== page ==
My daughter was peacefully fast asleep tired from the travel, and I didn’t have the heart to wake her up with this news. Swiftly we moved our younger one from the same room and started preparing ourselves physically, emotionally, and mentally for what this news would bring us as a family. The drama kept unfolding, and in the next couple of days, we found out that our family back in India had also tested positive. Adding another level of shock, this felt like a just-completed house of cards collapsing with no provocation, just like that. So suddenly.
In the coming week or so, most of our family, both in India and SG, had tested positive. The good news is that everyone is well, recovering or recovered as of today. Barring the technical difficulties of isolation for both older parents and younger children, I believe each of us now has an interesting story to tell and has experienced growth and self-discovery. I have since articulated my reflections and takeaways from the whole experience.
We all will face situations in life when everything feels so overwhelming; it is unavoidable; no matter how hard we try, life does come in the way. When such scenarios happen, what if we were to accept what’s happening and acknowledge that it is too much. Once we do that, we then find or create moments of feeling “underwhelmed” each day; watch a Netflix show, have a cup of coffee, indulge in a walk in the park, have a nice warm shower. Truly savor these moments of underwhelming and leverage these to increase your resilience.
Once we accept what’s happening to us and around us, that’s when gratitude settles in automatically. Till then, that’s merely a statement and not true awareness. What if you could be grateful to your body for all that it goes through and for protecting us. Be grateful for the help we receive in time from all corners of the world. I am grateful that the right medication was administered in time and grateful that the right people came to support me.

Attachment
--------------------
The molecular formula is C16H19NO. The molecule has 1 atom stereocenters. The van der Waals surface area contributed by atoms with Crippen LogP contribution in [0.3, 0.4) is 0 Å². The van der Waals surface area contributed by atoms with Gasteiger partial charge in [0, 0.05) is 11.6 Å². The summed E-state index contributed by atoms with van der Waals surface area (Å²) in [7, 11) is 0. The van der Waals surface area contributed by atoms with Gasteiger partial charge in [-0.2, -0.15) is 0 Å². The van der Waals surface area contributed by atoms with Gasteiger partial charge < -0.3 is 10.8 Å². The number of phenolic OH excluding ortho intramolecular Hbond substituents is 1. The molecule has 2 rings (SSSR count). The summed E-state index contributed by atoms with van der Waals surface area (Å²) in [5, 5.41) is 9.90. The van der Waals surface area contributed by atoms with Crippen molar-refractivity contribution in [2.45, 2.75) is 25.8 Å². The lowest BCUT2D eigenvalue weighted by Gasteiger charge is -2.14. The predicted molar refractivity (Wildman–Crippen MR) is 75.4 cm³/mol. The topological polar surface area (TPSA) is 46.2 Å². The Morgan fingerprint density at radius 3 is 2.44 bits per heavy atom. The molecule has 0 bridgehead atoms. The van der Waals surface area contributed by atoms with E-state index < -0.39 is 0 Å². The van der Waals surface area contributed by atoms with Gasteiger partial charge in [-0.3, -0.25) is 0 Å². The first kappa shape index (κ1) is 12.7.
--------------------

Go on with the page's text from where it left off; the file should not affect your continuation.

Many of us thought and perhaps continue to think that we need to be safe from Covid. Being safe would imply avoiding exposure to this virus. This new variant has taught some of us that avoidance may not be permanent and that the true definition of safety is evolving; it should mean how strong is one’s body, mind, and energy to fight the infection once we are exposed to it. So yes, it’s time to build one’s immunity; it’s never been a better time to start taking care of oneself.
No decision is right or wrong, and what feels right to you may feel wrong to others. When something feels right to YOU, trust the universe and flow with the flow. Remember, sometimes, a “wrong decision” could also lead you to the right path.
When things don’t really go as planned, what if we don’t question why this is happening to us but rather ask ourselves what we can do to make the most of the situation. Remind ourselves of all the days and events in our lives when things didn’t go as planned, and yet we are all well today. Having been separated, my daughters now love each other even more. They also learned how to take care of themselves should they ever need to and keep themselves entertained, devoid of their usual routine. My family in India triggered an automatic creation of antibodies without the booster vaccine, just in time before the rapid spread of the new variant in town.
I wouldn’t change anything about the last month. 11 Dec 2021 I arrived in Delhi, and today marks the 1-month anniversary of a trip back home that recharged me and my family more than any holiday has in the recent past. I feel fortunate and blessed that I followed my gut and met my parents, and even though the days were cut short and what followed the post was an adventure. The highlight is that none of us today are living with any regret. In the end, we all left the movie hall with the comfort of knowing that our roller coaster trip movie had a happy ending.